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How the Salamander Catches Bass

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Editor’s Note: For years, the secret was kept primarily in the Southeast. Those good ole boys living along the Appalachian chain of mountains, who were accustomed to catching live bait and using that bait to take bass, rarely shared their secret. Most folks knew that crayfish, night crawlers and minnows would catch bass, and that occasionally a bigmouth could be caught on a frog or a mouse. But the men from the hills discovered that the best bait for bucketmouths were amphibians known as spring lizards and waterdogs – two different kinds of salamanders. The spring lizard and the larvae of the tiger salamander, which are called waterdogs, are best for bass. Cold-blooded, salamanders become more active when temperatures are cooler – just the opposite of most live bait. In an aquarium test, bass ignored minnows, frogs and worms to grab the long-lasting and active waterdogs and spring lizards.

Tiger salamanders burrow in the damp soil in the winter and then migrate to shallow ponds in the spring to breed and lay eggs. The developing tiger salamander larvae (waterdogs) are usually 4-8 inches long with external gills and four, partially-developed legs. Once the waterdogs change into land-dwelling adults they are not as effective on bass.

And spring lizards, which live under moss or rotting logs along the edges of cool-water streams and springs in the eastern U.S. and parts of Canada, also call bass. Hank Parker, who won the Bassmaster Classic in 1979 and in 1989, and still fishes on TV, remembers, “In one of the first tournaments that I ever fished on Lake Wylie, on the borders of North Carolina and South Carolina, there were some men from the hills in their johnboats angling with their spring lizards. The rest of the tournament anglers whispered and snickered about those country boys who had come to fish with their buckets full of bait. However, when the tournament was over, and the money was divided, those good ole boys had all our money, and we had learned just how deadly the spring lizard was on catching bass.”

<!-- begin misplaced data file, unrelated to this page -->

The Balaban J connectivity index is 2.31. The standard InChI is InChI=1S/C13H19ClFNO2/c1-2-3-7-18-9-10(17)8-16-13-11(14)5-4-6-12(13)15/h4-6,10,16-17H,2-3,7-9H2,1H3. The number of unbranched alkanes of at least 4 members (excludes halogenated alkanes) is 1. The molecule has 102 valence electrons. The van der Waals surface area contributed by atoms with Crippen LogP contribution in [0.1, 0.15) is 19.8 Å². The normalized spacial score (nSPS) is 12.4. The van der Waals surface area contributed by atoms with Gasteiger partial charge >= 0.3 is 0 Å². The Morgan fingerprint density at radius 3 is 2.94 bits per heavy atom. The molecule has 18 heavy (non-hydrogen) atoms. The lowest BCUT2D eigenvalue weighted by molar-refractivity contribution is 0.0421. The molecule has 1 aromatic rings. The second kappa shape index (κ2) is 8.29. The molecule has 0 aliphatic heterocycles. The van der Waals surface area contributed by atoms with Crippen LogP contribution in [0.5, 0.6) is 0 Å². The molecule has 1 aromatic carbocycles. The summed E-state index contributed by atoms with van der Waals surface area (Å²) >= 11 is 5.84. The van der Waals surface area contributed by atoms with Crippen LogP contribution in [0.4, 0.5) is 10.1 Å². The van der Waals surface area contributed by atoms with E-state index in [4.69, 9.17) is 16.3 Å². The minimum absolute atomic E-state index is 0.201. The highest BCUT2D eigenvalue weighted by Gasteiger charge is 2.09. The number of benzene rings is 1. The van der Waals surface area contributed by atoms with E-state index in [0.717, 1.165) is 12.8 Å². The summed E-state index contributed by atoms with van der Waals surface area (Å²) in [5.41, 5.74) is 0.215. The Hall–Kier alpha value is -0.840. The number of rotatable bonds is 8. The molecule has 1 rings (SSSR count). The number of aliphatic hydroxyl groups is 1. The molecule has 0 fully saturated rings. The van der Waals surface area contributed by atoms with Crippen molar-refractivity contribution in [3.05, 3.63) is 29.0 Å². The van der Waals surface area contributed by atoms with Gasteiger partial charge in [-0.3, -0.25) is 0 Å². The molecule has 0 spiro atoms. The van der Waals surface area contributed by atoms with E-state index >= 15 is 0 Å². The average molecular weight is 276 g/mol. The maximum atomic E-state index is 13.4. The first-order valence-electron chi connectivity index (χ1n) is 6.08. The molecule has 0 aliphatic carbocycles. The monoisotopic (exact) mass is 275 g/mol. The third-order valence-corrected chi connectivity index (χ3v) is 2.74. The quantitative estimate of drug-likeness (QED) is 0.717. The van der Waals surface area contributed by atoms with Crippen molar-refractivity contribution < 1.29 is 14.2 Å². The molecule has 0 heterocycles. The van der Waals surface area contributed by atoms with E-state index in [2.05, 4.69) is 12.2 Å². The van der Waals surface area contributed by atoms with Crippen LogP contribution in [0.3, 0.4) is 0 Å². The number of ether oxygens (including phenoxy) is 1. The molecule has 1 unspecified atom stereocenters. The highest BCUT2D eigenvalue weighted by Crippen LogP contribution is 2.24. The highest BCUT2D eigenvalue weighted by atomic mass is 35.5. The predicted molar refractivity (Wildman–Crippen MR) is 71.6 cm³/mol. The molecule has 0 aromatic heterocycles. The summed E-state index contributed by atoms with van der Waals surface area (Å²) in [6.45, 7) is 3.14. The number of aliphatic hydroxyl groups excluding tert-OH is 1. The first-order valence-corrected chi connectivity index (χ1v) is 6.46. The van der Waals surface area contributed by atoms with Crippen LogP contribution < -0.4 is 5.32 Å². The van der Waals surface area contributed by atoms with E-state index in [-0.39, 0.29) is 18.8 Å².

One problem in fishing the spring lizard is that a hook may wear a hole in its soft nose. So, anglers sometimes use various types of harnesses as bait savers and bait-saver hooks. Another difficulty in bassing with spring lizards is the fish’s tendency to strike the tail end of the bait. So, some folks hook a spring lizard just ahead of its back leg, utilize a #2 or a #4 hook with a split, and retrieve the bait. Other anglers fish the spring lizard on the bottom or suspend the bait with a bobber.

Probably one reason only a few anglers fish the spring lizards is the lizards’ shyness in being caught. Before many bait shops handled the spring lizards, some anglers shone headlights over rocks in small streams at night – catching the lizards by threading a worm on the crooked end of a coat hanger and then lifting it up when the salamander bit. However anglers felt the spring lizards were well worth the trouble because of the bass’ love affair with them.

To learn more about bass fishing, check out John E. Phillips’ eBooks, print books and Audible books at

Tomorrow: Why the Late Famous Outdoorsman Carl Lowrance Fished with Salamanders and How to Set the Hook

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